Woman with ringing in her ears.

You’re living with tinnitus and you’ve learned to adapt your life to it. In order to drown out the persistent ringing, you always leave the TV on. The loud music at happy hour makes your tinnitus a lot worse so you refrain from going out with your coworkers. You make appointments regularly to try out new therapies and new treatments. Eventually, your tinnitus just becomes something you fold into your day-to-day life.

The primary reason is that tinnitus has no cure. But they could be getting close. We might be getting close to a reliable and permanent cure for tinnitus according to research published in PLOS biology. In the meantime, hearing aids can really be helpful.

The Exact Causes of Tinnitus Are Unclear

Someone who has tinnitus will hear a ringing or buzzing (or other sounds) that don’t have an external source. A disorder that impacts millions of individuals, tinnitus is incredibly common.

It’s also a symptom, generally speaking, and not a cause unto itself. Basically, something causes tinnitus – there’s a root issue that produces tinnitus symptoms. It can be hard to pin down the cause of tinnitus and that’s one reason why a cure is so evasive. There are numerous reasons why tinnitus can develop.

Even the link between tinnitus and hearing loss is murky. Some people who have tinnitus do have hearing loss but some don’t.

Inflammation: a New Culprit

Dr. Shaowen Bao, an associate professor at the Arizona College of Medicine in Tucson, led a study published in PLOS Biology. Dr. Bao performed experiments on mice that had tinnitus caused by noise-induced hearing loss. And the results of these experiments pointed to a culprit of tinnitus: inflammation.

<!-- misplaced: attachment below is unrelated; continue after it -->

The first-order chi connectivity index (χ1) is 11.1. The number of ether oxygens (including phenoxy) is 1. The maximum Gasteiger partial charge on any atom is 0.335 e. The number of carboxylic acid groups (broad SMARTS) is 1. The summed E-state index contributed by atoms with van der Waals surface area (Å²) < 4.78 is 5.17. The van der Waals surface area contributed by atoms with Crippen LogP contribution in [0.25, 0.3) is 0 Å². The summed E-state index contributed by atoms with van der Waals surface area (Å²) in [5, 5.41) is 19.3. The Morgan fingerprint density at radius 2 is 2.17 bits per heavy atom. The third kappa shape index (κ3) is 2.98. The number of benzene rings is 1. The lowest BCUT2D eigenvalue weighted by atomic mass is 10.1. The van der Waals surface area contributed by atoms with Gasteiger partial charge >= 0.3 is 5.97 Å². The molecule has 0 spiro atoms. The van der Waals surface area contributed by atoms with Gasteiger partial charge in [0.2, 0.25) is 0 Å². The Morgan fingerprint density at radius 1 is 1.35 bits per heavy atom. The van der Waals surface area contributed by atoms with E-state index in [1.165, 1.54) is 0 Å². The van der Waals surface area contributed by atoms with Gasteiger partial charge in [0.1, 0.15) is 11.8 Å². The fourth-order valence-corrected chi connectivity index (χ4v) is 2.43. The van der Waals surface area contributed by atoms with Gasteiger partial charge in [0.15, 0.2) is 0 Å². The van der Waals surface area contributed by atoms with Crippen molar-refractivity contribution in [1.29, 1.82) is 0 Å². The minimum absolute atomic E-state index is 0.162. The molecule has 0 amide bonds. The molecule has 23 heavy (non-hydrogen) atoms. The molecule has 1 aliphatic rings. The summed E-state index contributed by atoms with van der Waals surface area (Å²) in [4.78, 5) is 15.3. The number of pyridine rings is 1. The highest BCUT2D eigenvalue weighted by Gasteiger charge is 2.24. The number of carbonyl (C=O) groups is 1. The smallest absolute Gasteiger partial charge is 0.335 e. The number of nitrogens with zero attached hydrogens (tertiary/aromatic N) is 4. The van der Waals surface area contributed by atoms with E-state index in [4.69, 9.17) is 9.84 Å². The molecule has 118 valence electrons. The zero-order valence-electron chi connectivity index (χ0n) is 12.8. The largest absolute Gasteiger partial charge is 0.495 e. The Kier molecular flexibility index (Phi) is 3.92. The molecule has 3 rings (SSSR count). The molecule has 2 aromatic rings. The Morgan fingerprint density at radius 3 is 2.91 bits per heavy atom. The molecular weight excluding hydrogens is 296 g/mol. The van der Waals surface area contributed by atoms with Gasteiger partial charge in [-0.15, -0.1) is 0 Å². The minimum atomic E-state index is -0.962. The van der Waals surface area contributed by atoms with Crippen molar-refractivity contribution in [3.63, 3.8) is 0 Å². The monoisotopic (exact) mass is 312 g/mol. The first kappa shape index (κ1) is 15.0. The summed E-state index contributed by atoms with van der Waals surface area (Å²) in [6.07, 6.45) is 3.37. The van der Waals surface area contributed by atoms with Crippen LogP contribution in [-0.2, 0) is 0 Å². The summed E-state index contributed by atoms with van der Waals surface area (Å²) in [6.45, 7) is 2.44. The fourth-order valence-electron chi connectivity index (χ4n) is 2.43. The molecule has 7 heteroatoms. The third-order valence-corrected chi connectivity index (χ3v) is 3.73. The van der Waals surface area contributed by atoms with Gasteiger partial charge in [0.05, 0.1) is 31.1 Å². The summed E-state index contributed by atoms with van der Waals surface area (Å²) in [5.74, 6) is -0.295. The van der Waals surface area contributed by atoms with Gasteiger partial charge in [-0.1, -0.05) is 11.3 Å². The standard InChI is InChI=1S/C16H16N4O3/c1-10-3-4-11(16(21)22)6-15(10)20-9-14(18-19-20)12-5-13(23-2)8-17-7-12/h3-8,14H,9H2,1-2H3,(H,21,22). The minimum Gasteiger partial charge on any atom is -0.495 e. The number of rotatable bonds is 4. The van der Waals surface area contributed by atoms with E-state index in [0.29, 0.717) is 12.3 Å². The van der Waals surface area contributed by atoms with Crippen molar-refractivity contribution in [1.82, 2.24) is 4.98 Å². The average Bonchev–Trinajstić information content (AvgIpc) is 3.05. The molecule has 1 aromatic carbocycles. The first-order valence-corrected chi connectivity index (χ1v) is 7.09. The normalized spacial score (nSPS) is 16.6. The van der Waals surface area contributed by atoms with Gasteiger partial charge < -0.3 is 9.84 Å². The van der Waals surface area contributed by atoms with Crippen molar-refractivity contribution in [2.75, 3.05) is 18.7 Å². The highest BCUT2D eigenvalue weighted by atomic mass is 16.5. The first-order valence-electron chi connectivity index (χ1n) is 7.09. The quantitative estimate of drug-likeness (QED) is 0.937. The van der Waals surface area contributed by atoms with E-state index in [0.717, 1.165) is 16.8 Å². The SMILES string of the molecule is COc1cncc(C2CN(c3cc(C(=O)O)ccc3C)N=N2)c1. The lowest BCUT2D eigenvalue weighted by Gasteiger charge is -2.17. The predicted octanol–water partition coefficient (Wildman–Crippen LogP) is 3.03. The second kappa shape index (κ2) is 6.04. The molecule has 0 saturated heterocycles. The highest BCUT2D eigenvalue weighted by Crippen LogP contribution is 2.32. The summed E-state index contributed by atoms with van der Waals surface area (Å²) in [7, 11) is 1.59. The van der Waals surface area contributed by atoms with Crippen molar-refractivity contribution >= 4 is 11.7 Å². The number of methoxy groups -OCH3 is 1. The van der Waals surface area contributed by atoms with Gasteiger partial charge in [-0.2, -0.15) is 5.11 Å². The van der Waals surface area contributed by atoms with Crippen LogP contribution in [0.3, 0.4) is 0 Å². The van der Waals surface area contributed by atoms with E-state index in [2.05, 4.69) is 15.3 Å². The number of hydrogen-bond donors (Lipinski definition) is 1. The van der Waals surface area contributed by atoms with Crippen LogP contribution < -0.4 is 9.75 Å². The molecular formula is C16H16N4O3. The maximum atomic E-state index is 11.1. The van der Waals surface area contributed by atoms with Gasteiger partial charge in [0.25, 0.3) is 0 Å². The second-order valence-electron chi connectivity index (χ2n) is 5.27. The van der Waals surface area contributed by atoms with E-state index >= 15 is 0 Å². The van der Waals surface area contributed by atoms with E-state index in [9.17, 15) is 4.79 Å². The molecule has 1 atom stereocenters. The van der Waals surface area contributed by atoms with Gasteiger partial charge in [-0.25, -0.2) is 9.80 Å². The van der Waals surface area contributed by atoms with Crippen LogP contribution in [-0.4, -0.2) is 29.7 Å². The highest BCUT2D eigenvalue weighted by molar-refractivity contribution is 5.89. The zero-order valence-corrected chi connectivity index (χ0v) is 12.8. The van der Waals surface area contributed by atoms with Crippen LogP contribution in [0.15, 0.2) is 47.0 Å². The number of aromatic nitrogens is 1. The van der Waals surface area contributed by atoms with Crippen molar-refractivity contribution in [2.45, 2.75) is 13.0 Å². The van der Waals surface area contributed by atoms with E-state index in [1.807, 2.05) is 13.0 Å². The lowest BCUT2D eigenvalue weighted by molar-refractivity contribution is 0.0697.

Scans and tests carried out on these mice showed that the parts of the brain responsible for listening and hearing persistently had significant inflammation. This reveals that some damage is happening as a result of noise-related hearing loss which we currently don’t comprehend because inflammation is the body’s reaction to injury.

But new kinds of treatment are also made available by this discovery of inflammation. Because inflammation is something we know how to address. When the mice were given drugs that inhibited the observed inflammation response, the symptoms of tinnitus went away. Or it became impossible to detect any symptoms, at least.

So is There a Magic Pill That Cures Tinnitus?

If you take a long enough view, you can probably look at this research and see how, one day, there may easily be a pill for tinnitus. Imagine that, instead of investing in these numerous coping mechanisms, you can simply take a pill in the morning and keep your tinnitus at bay.

That’s certainly the goal, but there are several large hurdles in the way:

  • First, these experiments were done on mice. And there’s a lot to do before this specific strategy is considered safe and approved for people.
  • Any new approach needs to be proven safe; these inflammation blocking medications will need to be tested over time to rule out side effects and any potential concerns.
  • The exact cause of tinnitus will be distinct from person to person; whether all or even most cases of tinnitus are linked to some sort of inflammation is still hard to know.

So, a pill for tinnitus might be a long way off. But it’s not at all impossible. That’s considerable hope for your tinnitus down the road. And, of course, this approach in managing tinnitus isn’t the only one currently being researched. Every new breakthrough, every new bit of knowledge, brings that cure for tinnitus just a little bit closer.

What Can You do Today?

If you have a persistent buzzing or ringing in your ears today, the promise of a far-off pill might provide you with hope – but not necessarily alleviation. There are modern treatments for tinnitus that can produce genuine results, even if they don’t necessarily “cure” the underlying problem.

There are cognitive treatments that help you learn to ignore tinnitus noises and others that employ noise cancellation strategies. Many people also find relief with hearing aids. You don’t need to go it alone in spite of the fact that a cure is probably several years away. Spending less time worrying about the ringing in your ears and more time doing the things you love can happen for you by finding the right treatment.

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